Why War? The Role of Envy in Instigating Aggression
This discussion is launched with the famous exchange of letters between Sigmund Freud and Albert Einstein in 1932 and subsequently published in Freud’s Collected Writings. This occurred after World War I and before World War II at the behest of the Committee for Literature and Arts of the League of Nations. Although both men contribute serious considerations to the theme, Freud says: “He [Einstein] understands as much about psychology as I [Freud] do about physics, so we had a very pleasant talk.”
Einstein stressed that despite advances in modern science, the issue of war---life or death for civilization---has been unsolvable. Solutions must involve international tribunals for resolution and enforcement. All participants must acquiesce to ensure survival.
Freud’s emphasis understandably was centered on psychological dynamics both individual and group. The use of force, aggression, and violence in problem-solving among men was highlighted. He, like Einstein, suggested that surrender to a third agency should be a serious consideration since taming aggressive inclinations has proved futile.
He went on to convey his firm belief in the polarity within human nature of Love [Eros] always interacting with Hate [Thanatos] in varying measures. Love is shorthand for rational cooperation and Hate denotes aggression and destructiveness. So firm was Freud in his thinking that he said: “there is no use in trying to get rid of men’s aggressive inclinations… …there is no question of getting rid entirely of human aggressive impulses; it is enough to try to divert them to such an extent that they need not find expression in war.”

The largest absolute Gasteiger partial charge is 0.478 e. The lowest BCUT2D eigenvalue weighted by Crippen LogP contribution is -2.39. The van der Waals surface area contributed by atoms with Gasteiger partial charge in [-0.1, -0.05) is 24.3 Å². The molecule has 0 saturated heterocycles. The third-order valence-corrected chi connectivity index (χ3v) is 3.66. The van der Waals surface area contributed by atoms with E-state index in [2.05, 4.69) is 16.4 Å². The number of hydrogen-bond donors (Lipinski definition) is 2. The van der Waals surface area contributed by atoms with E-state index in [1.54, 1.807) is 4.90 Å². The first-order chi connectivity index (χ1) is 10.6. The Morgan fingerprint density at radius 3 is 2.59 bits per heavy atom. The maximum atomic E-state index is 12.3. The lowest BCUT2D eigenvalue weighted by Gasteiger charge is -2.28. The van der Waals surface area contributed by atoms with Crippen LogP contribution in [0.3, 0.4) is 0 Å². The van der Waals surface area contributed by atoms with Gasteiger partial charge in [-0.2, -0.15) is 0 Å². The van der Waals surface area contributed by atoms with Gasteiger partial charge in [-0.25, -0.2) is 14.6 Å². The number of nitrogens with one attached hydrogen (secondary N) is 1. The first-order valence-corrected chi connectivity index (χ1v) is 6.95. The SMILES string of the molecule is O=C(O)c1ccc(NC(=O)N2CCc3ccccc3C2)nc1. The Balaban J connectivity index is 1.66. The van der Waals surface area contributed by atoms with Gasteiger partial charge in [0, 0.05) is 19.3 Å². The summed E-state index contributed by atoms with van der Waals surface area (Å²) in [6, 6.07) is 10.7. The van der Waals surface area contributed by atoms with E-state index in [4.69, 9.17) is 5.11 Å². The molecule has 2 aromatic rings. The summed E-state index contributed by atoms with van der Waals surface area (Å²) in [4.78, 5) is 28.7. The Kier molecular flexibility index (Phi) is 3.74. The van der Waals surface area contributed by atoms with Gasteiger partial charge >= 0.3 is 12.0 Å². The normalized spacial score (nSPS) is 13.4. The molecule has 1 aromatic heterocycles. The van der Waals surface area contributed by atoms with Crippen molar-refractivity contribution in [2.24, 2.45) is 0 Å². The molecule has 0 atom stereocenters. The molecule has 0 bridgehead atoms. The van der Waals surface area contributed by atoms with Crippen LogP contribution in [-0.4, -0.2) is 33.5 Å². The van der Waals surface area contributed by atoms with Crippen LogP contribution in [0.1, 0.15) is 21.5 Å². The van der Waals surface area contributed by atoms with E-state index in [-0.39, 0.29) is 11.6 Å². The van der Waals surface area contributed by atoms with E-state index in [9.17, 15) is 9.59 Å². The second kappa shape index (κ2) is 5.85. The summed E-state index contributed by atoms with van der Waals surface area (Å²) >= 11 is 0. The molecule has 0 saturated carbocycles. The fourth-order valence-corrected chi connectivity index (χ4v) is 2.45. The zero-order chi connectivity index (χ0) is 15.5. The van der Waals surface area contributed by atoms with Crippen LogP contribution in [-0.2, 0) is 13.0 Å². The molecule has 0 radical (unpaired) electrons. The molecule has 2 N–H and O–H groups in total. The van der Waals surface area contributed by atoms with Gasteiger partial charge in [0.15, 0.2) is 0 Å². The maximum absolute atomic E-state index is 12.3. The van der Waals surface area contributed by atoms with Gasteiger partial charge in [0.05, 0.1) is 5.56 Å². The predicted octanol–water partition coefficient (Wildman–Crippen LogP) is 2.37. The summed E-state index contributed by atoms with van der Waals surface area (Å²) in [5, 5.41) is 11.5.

Freud then invoked the fact of humankind’s advance in evolving culture and civilization. He stated that a deeper appreciation of the inevitable consequences of future war [mass annihilation] may possibly be averted by a strengthening of intellectual life and renunciation of base instincts. This denoted violent aggression that may be self-destructive on a grand scale.
The author's "Envy Theory" agrees with Freud's views, and goes beyond. Humankind's impulse toward self-destruction is innate. Yet, it cannot be diverted merely through intellectual work, which may devolve into defensive intellectualization. This, in itself, is a defense against the painful ambivalence always accompanying aggressivity.
Real amelioration of aggressivity depends on both the typical development of empathy in childhood along with the earned expansion of empathetic concern that requires work on the self---introspection and taking personal accountability over a lifetime.
Put simply, insight into one's own personal self-destructive and envious inclinations is needed. Insight such as this makes more conscious an awareness of the consequences of destructive actions. Facing one's personal ambivalence (attraction/love and aversion/dislike) and attempting to repair it in a synthesized way make needing an outside enemy unnecessary or, at least, less demanding. Of course, for this to be effective, as many individuals as possible must pursue this with intellectual and emotional conviction. Maintaining a sense of reality helps distinguish real persecutors from imagined enemies.
Psychotic anxieties and irrational behaviors tend to emerge in large groups. There is a xenophobic need to see an enemy outside the self. Individuals--to be and remain rationally free--must temporarily step outside the black box of conventional group identification and take stock of "self." Once this is done, one's natural inclination to participate as a group member may take on more realistic, less extreme, xenophobic perspectives. Realistic individuals who own their own aggressive inclinations have a beneficial effect, to some extent, on larger group processes. Psychotic anxieties and extremism are kept in check.
Freud, S. (1964) . Why War? In. The Standard Edition of the Complete Works of Sigmund Freud. vol XXII, London: Hogarth Press, pp.197-218.